One further point about motive. Some will assume that Connolly (and her editors) are churning this disinformation as part of a deliberate campaign. That is conceivable, of course. But the sheer stupidity of this D-plus elite has long been its defining characteristic. This is a woefully hapless elite; this can be seen in other work in today’s Post and Times, sometimes in work which furthers “liberal” perspectives. Ceci’s groaners may have been typed in bad faith. But there’s no reason to assume such a thing.

This goes on, year after year, at the very top of our discourse. We therefore ask again, quite seriously: Given the intellectual standards of this elite, is your country really capable of conducting a national discourse?

The history of your destruction: For the record, Connolly was almost surely the most important journalistic player in the mainstream press corps’ twenty-month war against vile Candidate Gore. For the most part, career liberals still agree to avoid this topic, a topic which would be embarrassing for all. But everyone who has ever discussed it understands the central role Connolly played in that warfare.

Indeed: Safely positioned across the pond, The Financial Times actually told the truth back in August 2000! The Times discussed Connolly and two other Gore reporters, including the New York Times’ Katherine “Kit” Seelye. The trio were "hostile to the [Gore] campaign, doing little to hide their contempt for the candidate and his team," the Times quite correctly said.

That’s what you were allowed to know—if you lived in England.

In this country, of course, things were different. Your extremely gutless “career liberal” leaders were hiding behind their mahogany desks, trying to keep from telling the truth about the work of the Post and the Times. Darlings! It’s bad for advancement! Here at THE HOWLER, we began discussing Connolly’s puzzling work in earnest in April 1999. (With Howard Mortman, we interviewed her on Washington’s WMAL-AM for a full hour that month.) Result? The exceptionally high-minded Jane Mayer said, in the summer of 2000, that people criticizing Connolly and Seelye (other reporters, not us) surely must be giant sexists (see THE DAILY HOWLER, 9/1/00). So it went as Mayer’s professional pals worked to destroy the known world.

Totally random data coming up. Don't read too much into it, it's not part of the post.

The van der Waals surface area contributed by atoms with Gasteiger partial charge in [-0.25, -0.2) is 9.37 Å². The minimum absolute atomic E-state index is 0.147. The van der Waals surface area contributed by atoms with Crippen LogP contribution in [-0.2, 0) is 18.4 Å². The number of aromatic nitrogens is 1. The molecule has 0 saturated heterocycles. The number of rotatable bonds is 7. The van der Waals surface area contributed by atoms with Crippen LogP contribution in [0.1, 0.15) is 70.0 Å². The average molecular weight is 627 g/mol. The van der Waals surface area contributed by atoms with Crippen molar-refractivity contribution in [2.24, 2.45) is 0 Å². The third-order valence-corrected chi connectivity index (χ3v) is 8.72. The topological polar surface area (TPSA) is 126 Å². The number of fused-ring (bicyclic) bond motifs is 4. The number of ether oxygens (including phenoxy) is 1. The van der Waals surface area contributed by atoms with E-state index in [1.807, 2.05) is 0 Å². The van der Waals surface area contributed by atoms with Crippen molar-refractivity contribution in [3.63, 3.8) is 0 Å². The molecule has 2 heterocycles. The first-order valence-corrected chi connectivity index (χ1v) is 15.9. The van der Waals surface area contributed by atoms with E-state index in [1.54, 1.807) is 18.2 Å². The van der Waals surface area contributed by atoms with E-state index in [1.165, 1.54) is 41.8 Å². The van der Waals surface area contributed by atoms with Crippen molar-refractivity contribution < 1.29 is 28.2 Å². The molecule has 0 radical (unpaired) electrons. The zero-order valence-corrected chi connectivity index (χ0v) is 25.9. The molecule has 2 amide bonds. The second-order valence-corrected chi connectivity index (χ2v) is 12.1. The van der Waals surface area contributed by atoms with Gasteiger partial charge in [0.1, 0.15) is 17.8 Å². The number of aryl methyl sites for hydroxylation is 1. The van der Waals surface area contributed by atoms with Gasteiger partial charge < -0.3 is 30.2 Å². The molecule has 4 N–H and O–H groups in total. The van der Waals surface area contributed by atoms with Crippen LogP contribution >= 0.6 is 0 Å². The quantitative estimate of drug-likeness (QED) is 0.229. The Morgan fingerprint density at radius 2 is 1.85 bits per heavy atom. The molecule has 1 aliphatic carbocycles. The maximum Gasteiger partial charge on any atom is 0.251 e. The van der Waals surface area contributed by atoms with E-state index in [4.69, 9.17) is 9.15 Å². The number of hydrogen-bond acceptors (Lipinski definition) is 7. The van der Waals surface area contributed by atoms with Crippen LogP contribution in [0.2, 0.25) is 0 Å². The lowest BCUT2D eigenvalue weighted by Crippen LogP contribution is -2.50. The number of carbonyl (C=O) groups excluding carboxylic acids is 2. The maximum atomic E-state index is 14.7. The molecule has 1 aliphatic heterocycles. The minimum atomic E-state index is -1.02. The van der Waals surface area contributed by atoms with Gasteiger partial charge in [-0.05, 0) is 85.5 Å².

Mayer was defending the clan, in the gong-show manner the clan most enjoys. Today, she’s praised for her fiery outlook—for a book describing the broken world she helped create. There are no words for the sheer contempt with which you’ve been treated by your “liberal” elites. During Campaign 2000, Connolly was a stone-cold wreck. But she was defended by the rest of the clan, huddled with her in the cave.

The Financial Times was right, of course. To this day, your fiery American liberal leaders agree to avoid discussing this era—the era in which they so utterly failed you. Indeed, some hacks who worked the hardest to harm you are now ensconsed as kings and queens of the fiery career liberal world! But then, as a group, we have very low standards. If someone says they’re on our side, we carry them all round the square.

In fairness, Mayer may have written a very good book this year. But here at THE HOWLER, we recall what she did that fateful summer. If you live maybe sixty more years, you might see these topics discussed. In the meantime, Mayer’s pal has returned—hacking out hackwork as always.